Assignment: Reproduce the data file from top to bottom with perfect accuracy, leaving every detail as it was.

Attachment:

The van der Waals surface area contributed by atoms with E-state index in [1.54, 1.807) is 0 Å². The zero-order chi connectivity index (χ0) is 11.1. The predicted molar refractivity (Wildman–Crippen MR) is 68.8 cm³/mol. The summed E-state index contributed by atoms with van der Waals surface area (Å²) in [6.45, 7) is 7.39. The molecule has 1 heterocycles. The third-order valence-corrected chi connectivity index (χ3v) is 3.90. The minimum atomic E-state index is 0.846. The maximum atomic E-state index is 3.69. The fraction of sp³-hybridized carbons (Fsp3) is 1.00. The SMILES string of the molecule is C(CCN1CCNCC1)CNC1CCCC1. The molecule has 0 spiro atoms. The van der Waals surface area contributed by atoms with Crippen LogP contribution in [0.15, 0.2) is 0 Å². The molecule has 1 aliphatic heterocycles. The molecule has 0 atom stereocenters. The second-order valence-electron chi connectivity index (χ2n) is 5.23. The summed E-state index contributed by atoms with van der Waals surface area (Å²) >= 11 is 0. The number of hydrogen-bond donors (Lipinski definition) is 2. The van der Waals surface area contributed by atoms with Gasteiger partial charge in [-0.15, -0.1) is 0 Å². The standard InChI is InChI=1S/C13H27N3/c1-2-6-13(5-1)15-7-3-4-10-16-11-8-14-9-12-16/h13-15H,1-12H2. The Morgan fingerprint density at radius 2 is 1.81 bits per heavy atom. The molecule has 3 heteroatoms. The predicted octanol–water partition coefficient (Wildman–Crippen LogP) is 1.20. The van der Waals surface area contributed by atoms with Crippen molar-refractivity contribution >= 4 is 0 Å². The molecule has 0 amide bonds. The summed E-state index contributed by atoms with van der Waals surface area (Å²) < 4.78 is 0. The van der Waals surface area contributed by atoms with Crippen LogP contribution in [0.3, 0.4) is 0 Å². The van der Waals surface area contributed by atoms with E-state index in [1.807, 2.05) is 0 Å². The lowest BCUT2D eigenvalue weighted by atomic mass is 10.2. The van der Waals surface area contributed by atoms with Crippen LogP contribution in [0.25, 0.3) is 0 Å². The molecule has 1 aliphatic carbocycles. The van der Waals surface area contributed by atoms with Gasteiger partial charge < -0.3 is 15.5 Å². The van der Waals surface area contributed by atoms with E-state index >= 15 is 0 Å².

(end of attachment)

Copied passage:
The van der Waals surface area contributed by atoms with E-state index in [1.54, 1.807) is 0 Å². The zero-order chi connectivity index (χ0) is 11.1. The predicted molar refractivity (Wildman–Crippen MR) is 68.8 cm³/mol. The summed E-state index contributed by atoms with van der Waals surface area (Å²) in [6.45, 7) is 7.39. The molecule has 1 heterocycles. The third-order valence-corrected chi connectivity index (χ3v) is 3.90. The minimum atomic E-state index is 0.846. The maximum atomic E-state index is 3.69. The fraction of sp³-hybridized carbons (Fsp3) is 1.00. The SMILES string of the molecule is C(CCN1CCNCC1)CNC1CCCC1. The molecule has 0 spiro atoms. The van der Waals surface area contributed by atoms with Crippen LogP contribution in [0.15, 0.2) is 0 Å². The molecule has 1 aliphatic heterocycles. The molecule has 0 atom stereocenters. The second-order valence-electron chi connectivity index (χ2n) is 5.23. The summed E-state index contributed by atoms with van der Waals surface area (Å²) >= 11 is 0. The number of hydrogen-bond donors (Lipinski definition) is 2. The van der Waals surface area contributed by atoms with Gasteiger partial charge in [-0.15, -0.1) is 0 Å². The standard InChI is InChI=1S/C13H27N3/c1-2-6-13(5-1)15-7-3-4-10-16-11-8-14-9-12-16/h13-15H,1-12H2. The Morgan fingerprint density at radius 2 is 1.81 bits per heavy atom. The molecule has 3 heteroatoms. The predicted octanol–water partition coefficient (Wildman–Crippen LogP) is 1.20. The van der Waals surface area contributed by atoms with Crippen molar-refractivity contribution >= 4 is 0 Å². The molecule has 0 amide bonds. The summed E-state index contributed by atoms with van der Waals surface area (Å²) < 4.78 is 0. The van der Waals surface area contributed by atoms with Crippen LogP contribution in [0.3, 0.4) is 0 Å². The van der Waals surface area contributed by atoms with E-state index in [1.807, 2.05) is 0 Å². The lowest BCUT2D eigenvalue weighted by atomic mass is 10.2. The van der Waals surface area contributed by atoms with Crippen LogP contribution in [0.25, 0.3) is 0 Å². The molecule has 1 aliphatic carbocycles. The van der Waals surface area contributed by atoms with Gasteiger partial charge < -0.3 is 15.5 Å². The van der Waals surface area contributed by atoms with E-state index >= 15 is 0 Å².